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Wed Jan 25 2006 14:14:23

My Theory on eBay Express and Paid Search

By: Ina Steiner

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If you have listened to eBay management conference calls with analysts over the years, you get the idea that eBay wants to increase the velocity of sales on its site. The faster listings end with a sale, the better. It's no surprise that eBay, which started out with auction listings exclusively, now makes 34 percent of its Gross Merchandise Sales through fixed-price listings.

eBay wants buyers to be able to go to the site, easily find what they are looking for, buy it right away, and ideally pay for it right away. That's what eBay Express is all about.

But I also think eBay Express is about monetizing listings through paid search. And I think eBay will feel free to do things on eBay Express that it can't do on eBay.com because of seller concerns. By making eBay Express "free" for sellers, who pay for those same listings to appear on eBay.com, exposure on eBay Express is all a bonus. So it may be difficult for sellers to complain about eBay Express ads that compete with their own items.

Do a search on eBay's Shopping.com for Black iPod Nano. On the right column and at the bottom of the search results page is something called "Sponsored Listings." These are advertisements (paid listings) that companies have bought, and just like Google Adwords, they are contextual. In other words, Sponsored Listings you see on the iPod search results page are advertisements for iPods.

My guess is that eBay will populate eBay Express with paid listings. It has all that content (listings) to be able to serve up ads. Yahoo is already doing it on its auction platform, but because eBay sellers pay for listings on eBay.com, eBay doesn't have carte blanche to run ads that compete with seller listings on the eBay.com platform.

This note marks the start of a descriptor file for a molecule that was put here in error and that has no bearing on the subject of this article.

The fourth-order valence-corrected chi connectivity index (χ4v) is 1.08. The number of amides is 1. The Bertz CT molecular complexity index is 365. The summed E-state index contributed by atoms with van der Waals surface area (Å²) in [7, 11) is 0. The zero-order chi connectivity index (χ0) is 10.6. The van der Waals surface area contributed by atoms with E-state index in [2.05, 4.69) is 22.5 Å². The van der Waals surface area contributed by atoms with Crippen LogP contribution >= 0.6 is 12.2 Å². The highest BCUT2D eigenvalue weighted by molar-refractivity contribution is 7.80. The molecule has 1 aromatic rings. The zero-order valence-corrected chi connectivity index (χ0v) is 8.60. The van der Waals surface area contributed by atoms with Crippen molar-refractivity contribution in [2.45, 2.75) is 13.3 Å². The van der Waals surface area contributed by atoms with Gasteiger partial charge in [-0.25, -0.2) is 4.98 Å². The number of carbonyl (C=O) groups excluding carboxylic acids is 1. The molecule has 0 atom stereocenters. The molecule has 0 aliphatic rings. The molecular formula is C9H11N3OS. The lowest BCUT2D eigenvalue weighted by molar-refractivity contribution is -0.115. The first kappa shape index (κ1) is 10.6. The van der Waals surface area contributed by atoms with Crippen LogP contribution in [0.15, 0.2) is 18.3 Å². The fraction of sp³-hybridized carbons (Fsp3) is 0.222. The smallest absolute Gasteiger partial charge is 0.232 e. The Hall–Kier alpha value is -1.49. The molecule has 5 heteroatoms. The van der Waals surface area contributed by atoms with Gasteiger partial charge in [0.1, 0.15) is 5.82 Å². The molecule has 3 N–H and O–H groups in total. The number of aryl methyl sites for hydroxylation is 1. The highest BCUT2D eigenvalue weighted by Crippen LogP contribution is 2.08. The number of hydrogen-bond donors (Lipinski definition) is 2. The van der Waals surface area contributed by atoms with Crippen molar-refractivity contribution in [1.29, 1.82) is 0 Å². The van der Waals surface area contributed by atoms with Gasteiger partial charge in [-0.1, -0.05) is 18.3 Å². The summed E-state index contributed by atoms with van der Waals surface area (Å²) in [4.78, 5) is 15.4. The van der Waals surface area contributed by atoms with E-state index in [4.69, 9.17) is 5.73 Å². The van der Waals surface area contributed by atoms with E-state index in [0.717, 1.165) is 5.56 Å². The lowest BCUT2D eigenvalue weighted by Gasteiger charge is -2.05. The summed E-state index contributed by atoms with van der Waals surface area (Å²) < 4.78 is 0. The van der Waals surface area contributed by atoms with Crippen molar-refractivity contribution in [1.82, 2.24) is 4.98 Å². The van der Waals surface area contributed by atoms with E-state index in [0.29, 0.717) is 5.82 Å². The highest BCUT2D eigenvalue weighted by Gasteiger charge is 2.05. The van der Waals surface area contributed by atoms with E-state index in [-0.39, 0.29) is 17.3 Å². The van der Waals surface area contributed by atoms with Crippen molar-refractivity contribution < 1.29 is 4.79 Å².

The question in my mind is whether eBay will use a third-party ad service like Google AdWords or Yahoo Search Marketing, or whether it will use its own service. It has learned firsthand about paid search through its eBay Keywords program, whose results seem underwhelming.

There's been talk of pay-per-call advertising through eBay's Skype service, and eBay Express would be a natural platform for such a paid-ad service.

I don't expect to hear more about this until the actual launch of eBay Express sometime in the Spring. eBay is hosting two events tomorrow that might shed mroe light on the new site, however. At noon PT there will be a Brown Bag Lunch event on the Seller Central discussion board to specifically answer questions about eBay Express (link), and at 2 pm PT there will be a Town Hall event with Bill Cobb to talk about general questions (link).




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Readers Comments

My Theory on eBay Express and Paid Search   My Theory on eBay Express and Paid Search

by: Steve

Thu Jan 26 13:43:53 2006

If Ebay started to display pay-per-click ads on every auction (like Yahoo did), that would upset a lot of sellers because they pay listing and final value fees and want to control content and layout of their auctions. However, Ebay could introduce this optional feature - if a seller decides to include pay-per-click ads into his auction, Ebay would split 50%-50% of all proceeds with that seller up to the amount of fees a seller owns to Ebay - thus preventing abuse of submitting actions just for the sake of generating clicks. Furthermore, clicks from IP address from which an action was submitted, would not count.

In my opinion, this would be a very substantial revenue source for Ebay by itself and as an extra benefit, encourage sellers to post even more auctions in hope listing fees will be subsidized by pay-per-click.



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